Letter to the editor APP.com
State’s bistros need beer, wine licenses
NOVEMBER 8, 2009
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BYOB is un-American. The New Jersey policy that allows retaurant patrons to bring their own wine and beer for consumption into an establishment cripples one of the foundations of this country — small businesses.
Only larger, usually corporate bars can afford a New Jersey liquor license, which averages $500,000 per license. This price is prohibitively expensive for a small retaurant.
As a result, the small corner bistro must depend solely on the markup on food for profits. The markup on beer and wine is where the money is. That is why bars can offer meals at such low prices.
Given the high cost of food, labor, taxes and operating costs, it is almost impossible for a small BYOB restaurant to stay in business.
New Jersey needs beer and wine licenses. A limited license, at an affordable price, would allow small bistros to sell beer and wine only, and only as an accompaniment to food.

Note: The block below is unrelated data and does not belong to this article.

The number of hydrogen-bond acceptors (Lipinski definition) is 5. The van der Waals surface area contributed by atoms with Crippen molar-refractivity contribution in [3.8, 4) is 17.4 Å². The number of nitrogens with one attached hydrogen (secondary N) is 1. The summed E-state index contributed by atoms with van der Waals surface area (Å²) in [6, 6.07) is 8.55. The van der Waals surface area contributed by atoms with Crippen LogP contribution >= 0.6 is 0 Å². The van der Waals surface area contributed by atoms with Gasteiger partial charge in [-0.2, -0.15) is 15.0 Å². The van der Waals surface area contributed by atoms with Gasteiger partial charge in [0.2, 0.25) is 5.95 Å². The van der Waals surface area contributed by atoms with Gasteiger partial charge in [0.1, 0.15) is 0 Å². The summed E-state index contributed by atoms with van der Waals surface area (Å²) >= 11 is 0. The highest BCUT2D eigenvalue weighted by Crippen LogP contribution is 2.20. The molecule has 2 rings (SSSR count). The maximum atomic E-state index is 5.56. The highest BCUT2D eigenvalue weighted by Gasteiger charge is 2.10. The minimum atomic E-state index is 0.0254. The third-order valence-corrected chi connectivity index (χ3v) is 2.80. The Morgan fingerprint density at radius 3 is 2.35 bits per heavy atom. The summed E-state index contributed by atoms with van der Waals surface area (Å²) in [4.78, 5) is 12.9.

More businesses mean more jobs, which means lower social services, which means lower taxes. More retail sales generates more tax revenue, which means lower income taxes.
The patrons would benefit as well, as the price of a meal would drop (because restaurants would realize profits from the alcohol).
But our cowardly state senators bow to lobbying groups. The New Jersey Restaurant Association fears that creating a state beer and wine license would devalue the liquor licenses held by bars. But a beer and wine license is a different category entirely.
Shame on our senators for ignoring the needs of small businesses and not creating a New Jersey beer and wine license.
POINT PLEASANT BEACH